This reveals that there are many well known companies now using Clojure, but at the same time not all of them are shouting about it. For those that want Clojure to be more mainstream (i.e. developers working for large companies who would want to use Clojure), this aspect of low profile adoption will frustrate. Exposure and case-studies is the oxygen a new technology needs.

Late Adopters and Laggards

Beyond the early majority we get the late majority, and then the laggards.

As a rule of thumb as we progress through the curve the risk aversion of the groups increases.

This isn't to say that Clojure doesn't have a relevant story to tell here. Running on the JVM where Java developers can reuse their JAR deployment, debugging and profiling skills, and with baked-in immutability making for more predictable software, Clojure could be considered a conservative option.

Where is Clojure?

Doubtless there is a regional element to be considered, as Clojure adoption is moving at different speeds in the world.

We could also break Clojure down and find that there are a group of sub-technologies making their own journey, each following a potentially different pathway. ClojureScript is one example that has the potential to overtake its parent language on the curve by being applicable to a wider variety of host environments.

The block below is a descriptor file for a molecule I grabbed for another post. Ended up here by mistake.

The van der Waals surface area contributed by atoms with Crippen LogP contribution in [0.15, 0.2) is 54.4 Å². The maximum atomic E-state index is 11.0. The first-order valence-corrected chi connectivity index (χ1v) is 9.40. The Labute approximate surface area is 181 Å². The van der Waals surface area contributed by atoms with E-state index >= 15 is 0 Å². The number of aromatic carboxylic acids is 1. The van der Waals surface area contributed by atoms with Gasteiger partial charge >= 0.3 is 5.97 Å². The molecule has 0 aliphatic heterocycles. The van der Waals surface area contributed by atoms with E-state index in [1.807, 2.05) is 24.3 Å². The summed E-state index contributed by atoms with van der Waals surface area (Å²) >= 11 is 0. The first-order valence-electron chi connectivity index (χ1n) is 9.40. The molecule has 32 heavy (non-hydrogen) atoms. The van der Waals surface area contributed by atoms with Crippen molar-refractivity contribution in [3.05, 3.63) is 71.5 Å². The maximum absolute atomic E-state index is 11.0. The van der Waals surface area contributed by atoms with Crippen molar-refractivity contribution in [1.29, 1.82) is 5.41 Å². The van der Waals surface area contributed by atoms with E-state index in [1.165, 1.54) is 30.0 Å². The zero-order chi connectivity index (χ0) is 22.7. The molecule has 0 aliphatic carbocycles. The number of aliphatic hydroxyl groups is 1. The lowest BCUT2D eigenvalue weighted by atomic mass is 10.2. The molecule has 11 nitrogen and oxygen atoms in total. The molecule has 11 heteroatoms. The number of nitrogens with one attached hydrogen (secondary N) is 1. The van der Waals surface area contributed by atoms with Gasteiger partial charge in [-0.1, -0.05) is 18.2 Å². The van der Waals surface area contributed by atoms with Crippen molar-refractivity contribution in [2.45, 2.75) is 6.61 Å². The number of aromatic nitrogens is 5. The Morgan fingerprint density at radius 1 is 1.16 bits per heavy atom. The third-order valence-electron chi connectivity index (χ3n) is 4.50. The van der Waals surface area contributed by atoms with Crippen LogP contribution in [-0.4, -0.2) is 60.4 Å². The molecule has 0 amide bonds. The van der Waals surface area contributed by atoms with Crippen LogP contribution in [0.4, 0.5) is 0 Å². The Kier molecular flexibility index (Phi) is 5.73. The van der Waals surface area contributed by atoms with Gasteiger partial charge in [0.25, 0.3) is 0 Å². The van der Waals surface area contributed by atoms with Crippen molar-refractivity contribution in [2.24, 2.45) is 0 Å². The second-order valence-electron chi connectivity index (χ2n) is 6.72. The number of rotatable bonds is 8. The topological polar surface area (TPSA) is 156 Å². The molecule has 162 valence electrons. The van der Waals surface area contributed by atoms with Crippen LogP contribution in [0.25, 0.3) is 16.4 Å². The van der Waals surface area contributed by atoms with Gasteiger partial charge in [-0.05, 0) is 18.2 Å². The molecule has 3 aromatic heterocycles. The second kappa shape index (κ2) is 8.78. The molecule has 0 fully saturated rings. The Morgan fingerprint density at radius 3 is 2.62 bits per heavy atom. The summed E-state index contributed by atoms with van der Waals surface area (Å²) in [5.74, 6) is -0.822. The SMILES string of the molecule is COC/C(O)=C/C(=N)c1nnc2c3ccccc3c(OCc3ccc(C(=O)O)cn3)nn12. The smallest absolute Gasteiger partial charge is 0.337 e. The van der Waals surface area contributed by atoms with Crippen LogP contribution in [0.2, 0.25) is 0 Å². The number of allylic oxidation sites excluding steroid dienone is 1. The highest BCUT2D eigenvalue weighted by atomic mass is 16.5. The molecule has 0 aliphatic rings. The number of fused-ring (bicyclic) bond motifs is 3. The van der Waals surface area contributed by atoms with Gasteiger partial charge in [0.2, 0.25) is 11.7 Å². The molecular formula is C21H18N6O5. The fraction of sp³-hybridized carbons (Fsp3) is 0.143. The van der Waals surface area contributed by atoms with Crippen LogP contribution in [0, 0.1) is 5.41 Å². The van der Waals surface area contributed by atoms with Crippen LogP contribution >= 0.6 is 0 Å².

From my European perspective, I think that Clojure is in the process of currently crossing the chasm. We have our visionaries and large-scale 'flagship' case-studies that will placate and excite the early majority, but there is still some distance to travel before Clojure is commonplace and can no longer regarded as niche.

It's an exciting time because innovators are still finding Clojure and visionaries are still becoming inspired by it, and we are getting an increasing number of high profile reference sites in the early majority. A growing consensus is that the climb will be more gradual rather than intensely short lived.

This isn't a bad thing as the growth will still be exponential, and Clojure will have jumped the chasm.

References

I've been reading the marketing classic 'Crossing the Chasm' by Geoffrey A Moore.